Off-grid getaway cabin, an environmentally-conscious ‘oasis,’ coming to outskirts of Apsley

Off-grid getaway cabin, an environmentally-conscious ‘oasis,’ coming to outskirts of Apsley

Artist Lisa Mace has been painting for two decades. But her latest creation doesn’t express itself on a canvas. It is an off the grid cottage set in 60 acres on the outskirts of Apsley.

Mace was one of eight local entrepreneurs recently awarded a $5,000 micro-scholarship through the Starter Company Plus program, a course offered by the Peterborough and the Kawarthas Business Advisory Center and by Peterborough and the Kawarthas Economic Development (PKED) is overseen.

After completing the five-week online training program in early November, Mace presented her final business plan and pitch — outlining her goal of turning her pandemic pet project into a full-fledged outdoor getaway.

Mace is the owner of ECO Cabin – ECO stands for Eco-Conscious Oasis – and is in the final stages of building the secluded cabin where visitors can find comfort and tranquility in the great outdoors in an eco-conscious way.

After meeting her husband 11 years ago, the couple moved to Apsley — where Mace often spent time with her mother growing up — and the pair built an off-the-grid home.

“Then about nine years ago we bought a second piece of property that once belonged to my husband’s grandfather, right down the street from us,” Mace said.

When the pandemic struck, Mace and her husband began using the 60-acre site more. What started out as a plan to build a warehouse on the property quickly evolved into something else entirely.

“It just started to develop until we decided to build a cabin down there, somewhere to get away from. We loved it down there so much I thought other people might like it too,” Mace said. “We’re trying to be as sustainable as possible, so I just thought maybe there’s an opportunity for a home-based business here.

The idea of ​​the ECO Cabin was born.

Mace decided to bring her unique idea to PKED’s business training program, where industry experts share their knowledge with attendees through a series of workshops.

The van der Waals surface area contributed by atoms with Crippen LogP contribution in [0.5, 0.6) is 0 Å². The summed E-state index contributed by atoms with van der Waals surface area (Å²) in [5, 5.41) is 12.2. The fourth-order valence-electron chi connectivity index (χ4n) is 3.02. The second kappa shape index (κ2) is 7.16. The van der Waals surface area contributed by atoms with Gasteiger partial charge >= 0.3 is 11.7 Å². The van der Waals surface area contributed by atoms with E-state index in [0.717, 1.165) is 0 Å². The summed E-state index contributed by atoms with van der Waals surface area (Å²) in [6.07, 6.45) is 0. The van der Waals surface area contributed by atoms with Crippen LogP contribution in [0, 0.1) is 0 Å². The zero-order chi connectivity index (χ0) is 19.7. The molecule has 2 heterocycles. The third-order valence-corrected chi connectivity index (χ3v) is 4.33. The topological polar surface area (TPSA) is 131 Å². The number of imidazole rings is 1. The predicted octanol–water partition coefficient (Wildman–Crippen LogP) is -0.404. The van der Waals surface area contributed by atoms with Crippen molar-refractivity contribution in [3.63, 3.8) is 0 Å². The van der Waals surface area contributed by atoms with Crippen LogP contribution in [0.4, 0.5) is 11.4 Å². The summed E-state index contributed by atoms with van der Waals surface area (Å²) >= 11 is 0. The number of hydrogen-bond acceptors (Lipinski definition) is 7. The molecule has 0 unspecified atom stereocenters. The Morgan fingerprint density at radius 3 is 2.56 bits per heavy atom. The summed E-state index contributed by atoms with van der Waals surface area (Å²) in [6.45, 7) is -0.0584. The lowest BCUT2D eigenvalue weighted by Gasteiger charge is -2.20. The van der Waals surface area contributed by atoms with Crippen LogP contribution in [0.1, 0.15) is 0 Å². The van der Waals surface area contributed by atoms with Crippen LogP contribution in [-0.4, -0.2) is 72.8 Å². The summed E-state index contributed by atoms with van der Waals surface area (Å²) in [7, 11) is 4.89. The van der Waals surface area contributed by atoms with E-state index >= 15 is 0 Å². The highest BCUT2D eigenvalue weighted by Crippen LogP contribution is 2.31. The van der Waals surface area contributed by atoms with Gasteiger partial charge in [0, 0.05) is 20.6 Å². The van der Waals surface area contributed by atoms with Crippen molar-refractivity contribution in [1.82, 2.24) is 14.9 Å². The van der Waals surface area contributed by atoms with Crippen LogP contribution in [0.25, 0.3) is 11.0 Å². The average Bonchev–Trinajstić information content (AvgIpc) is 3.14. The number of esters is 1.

“I took away a lot from the marketing session, including the importance of cybersecurity. I didn’t know as much as I thought it would, so that was really helpful,” Mace said. She also learned the ins and outs of business-related finance, and the program helped her refine her ideas and push her to think outside the box.

Receiving the micro-scholarship felt like “validation” to Mace.

“Not only was it a good idea, but I believed I could do it,” she said.

Once operational, Mace’s ECO Cabin aims to welcome guests to immerse themselves in a nature-focused, eco-conscious experience of their choice.

“It’s an off-grid tiny cabin, but there will be a lot of amenities and conveniences so it’s not like you’re just in a tent with no nothing,” Mace said.

In addition to standard overnight fees, guests can select a variety of experience packages, including ones that allow visitors to venture away from the property to explore what North Kawartha Township has to offer. Private outdoor yoga classes, chef-served campfire dinners and kayak excursions are also offered as part of the experience packages at ECO Cabin.

The business model is about offering modern conveniences and engaging experiences while remaining sustainable and aware of its impact on the environment.

“I think the mindset of the public needs to change a little bit more: to be able to get people across the idea that you don’t have to live in a tent to be sustainable… you can have a lot of benefits while being mindful.”

Mace intends to complete construction this winter and plans to commission the ECO Cabin in late spring.


Brendan Burke is a reporter at the Examiner in Peterborough. Its reporting is funded by the Government of Canada through its Local Journalism Initiative.

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